Since more effective ball control can be made over a larger area of the club face, a golfer can quickly develop more confidence with these clubs. This facilitates making more effective club head contact, repeatedly, which produces more solid, rewarding shots.

A number of embodiments are contemplated by the present invention by combining and precisely forming various sizes and shapes of central and secondary weights attached thereto. For example, any of the weight members may be configured so its longitudinal axis is either parallel or perpendicular to the club face. The weight members may also be configured to extend partway or all the way between the rear club head surface and the rear edge of the club head along the lower portion thereof. This more effective distribution of additional mass on the club head behind the critical area on the club face, where ball contact is most often made, produces a unitized weighting system that is more responsive and more productive to produce golf shots with optimum distance, direction and trajectory.

Among the objects of the present invention are the provision of an iron type golf club head with a unique weight configuration which permits a golfer to have all the benefits of a cavity backed peripheral weighted type golf club along with the benefits of a golf club head with more even weight distribution.

Another object of the present invention is the provision of a golf club which permits a golfer to achieve optimum transfer of potential force at impact for both center of percussion hits and off center hits, particularly when ball contact is made at the lower portion or bottom of the club head proximate the leading edge.

Other objects and advantages of the present invention will become apparent from the following detailed description when viewed in conjunction with the accompanying drawings, which set forth certain embodiments of the invention.

BRIEF DESCRIPTION OF THE DRAWINGS

FIG. 1 shows a front perspective view of an iron type golf club head made in accordance with the present invention.

FIG. 2 is a rear perspective view of the golf club head of FIG. 1 showing the inner cavity weight configuration.

FIG. 3 illustrates a rear perspective view of a second embodiment of the present invention.

FIG. 4 illustrates a rear perspective view of a third embodiment of the present invention.

FIG. 5 illustrates a rear perspective view of a fourth embodiment of the present invention.

FIG. 6 illustrates a rear perspective view of a fifth embodiment of the present invention.

FIG. 7 illustrates a rear perspective view of a sixth embodiment of the present invention.

FIG. 8 illustrates a rear perspective view of a seventh embodiment of the present invention.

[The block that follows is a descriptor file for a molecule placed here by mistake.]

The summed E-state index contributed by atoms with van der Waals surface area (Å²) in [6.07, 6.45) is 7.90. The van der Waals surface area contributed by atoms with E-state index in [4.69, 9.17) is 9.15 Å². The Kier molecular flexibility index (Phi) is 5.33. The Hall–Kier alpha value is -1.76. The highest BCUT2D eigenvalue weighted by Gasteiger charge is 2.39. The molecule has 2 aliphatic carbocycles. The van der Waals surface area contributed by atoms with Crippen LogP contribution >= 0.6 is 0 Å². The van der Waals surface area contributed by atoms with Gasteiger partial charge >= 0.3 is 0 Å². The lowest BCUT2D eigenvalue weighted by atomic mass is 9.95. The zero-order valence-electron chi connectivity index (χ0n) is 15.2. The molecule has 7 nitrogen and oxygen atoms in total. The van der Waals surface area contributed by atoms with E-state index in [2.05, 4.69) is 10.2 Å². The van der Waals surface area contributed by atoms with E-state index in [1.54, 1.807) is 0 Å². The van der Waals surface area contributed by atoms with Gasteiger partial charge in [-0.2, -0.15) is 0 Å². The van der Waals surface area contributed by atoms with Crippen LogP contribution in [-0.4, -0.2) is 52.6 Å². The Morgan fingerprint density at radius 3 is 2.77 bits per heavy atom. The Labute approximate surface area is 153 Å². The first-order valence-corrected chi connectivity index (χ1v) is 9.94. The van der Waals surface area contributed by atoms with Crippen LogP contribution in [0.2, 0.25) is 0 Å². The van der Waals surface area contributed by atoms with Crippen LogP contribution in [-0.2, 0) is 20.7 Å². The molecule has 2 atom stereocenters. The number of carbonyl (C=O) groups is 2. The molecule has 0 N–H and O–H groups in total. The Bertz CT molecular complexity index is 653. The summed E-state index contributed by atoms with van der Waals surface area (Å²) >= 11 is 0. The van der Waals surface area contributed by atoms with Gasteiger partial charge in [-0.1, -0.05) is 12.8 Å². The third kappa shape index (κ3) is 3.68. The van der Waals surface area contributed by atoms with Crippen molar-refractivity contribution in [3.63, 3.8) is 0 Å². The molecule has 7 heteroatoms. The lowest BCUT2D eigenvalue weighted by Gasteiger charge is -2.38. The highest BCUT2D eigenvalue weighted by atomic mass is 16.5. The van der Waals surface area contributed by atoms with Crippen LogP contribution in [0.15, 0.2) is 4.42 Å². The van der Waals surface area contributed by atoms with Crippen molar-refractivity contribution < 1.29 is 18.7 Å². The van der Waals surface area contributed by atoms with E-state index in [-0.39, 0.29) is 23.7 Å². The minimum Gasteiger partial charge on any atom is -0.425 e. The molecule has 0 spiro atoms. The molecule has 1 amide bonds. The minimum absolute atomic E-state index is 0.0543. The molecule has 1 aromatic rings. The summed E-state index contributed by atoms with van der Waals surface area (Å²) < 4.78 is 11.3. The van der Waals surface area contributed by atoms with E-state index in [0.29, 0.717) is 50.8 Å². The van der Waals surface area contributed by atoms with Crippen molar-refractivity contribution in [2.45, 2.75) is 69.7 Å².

FIG. 9 illustrates a rear perspective view of a eighth embodiment of the present invention.

FIG. 10 illustrates a rear perspective view of a ninth embodiment of the present invention.

FIG. 11 illustrates a rear perspective view of a tenth embodiment of the present invention.

FIG. 12 illustrates a rear perspective view of a eleventh embodiment of the present invention.

FIG. 13 illustrates a rear perspective view of a twelfth embodiment of the present invention.

FIG. 14 illustrates a rear perspective view of a thirteenth embodiment of the present invention.

DESCRIPTION OF THE PREFERRED EMBODIMENTS

Referring to the drawings, FIGS. 1 and 2 show a typical iron type golf club head including a club head body 12, a hosel 14, heel 16, toe 18, ball striking face 20 having a center of percussion (CP) generally centrally located on the ball striking face 20. The rear of the golf club includes a peripheral weight 22 which forms a cavity 24 on the rear face 26 of the club head 10. The cavity 24 includes a lower shelf 28 which extends rearwardly from the rear surface 26 and forms the upper peripheral surface of peripheral weight 22. A secondary weight configuration is formed of a centrally disposed weight member 30 and a pair of auxiliary weight members 32 and 34 attached on either side of the central member 30 in a heel 16 and toe 18 direction. The central weight member 30 takes the form of a flat rectangular member which extends from the rear surface 26 to a rear edge 36 of the club head and lies on the shelf 28 of the peripheral weight 22 and including opposite longitudinal ends 31 and 35 facing the heel and toe, respectively. Auxiliary weight members 32 and 34 are formed adjacent the end of weight member 30 and extend in an upright direction and are formed integrally against the rear surface 26 and the club head 10. Weight members 32 and 34 are semi-hemispherical in configuration with a lower edge being integrally formed with the shelf 28, but do not extend to rear edge 36.

FIGS. 3-12 illustrate a variety of other embodiments of the present invention. It will be appreciated that these embodiments are formed on iron type golf club heads which are identical to the embodiment shown in FIGS. 1 and 2 except for the auxiliary weight configuration. That is, the irons include a club head body, heel, toe, ball striking face, hosel and of course a rear cavity and peripheral weight as seen from each of the drawings.

FIG. 3 illustrates a golf club head 100 including a secondary weight configuration formed of a centrally disposed weight member 130 and auxiliary weight members 132 and 134. Central weight member 130 is a generally flat rectangular member extending to the rear edge 136 from the rear surface 126 of the club head. Auxiliary weight members 132 and 134 extend in a heel to toe direction and each includes an upper surface even with the upper surface of weight member 130. As can be seen from the drawings, the auxiliary weight members 132 and 134 form wing-like appendages on either side of weight member 130.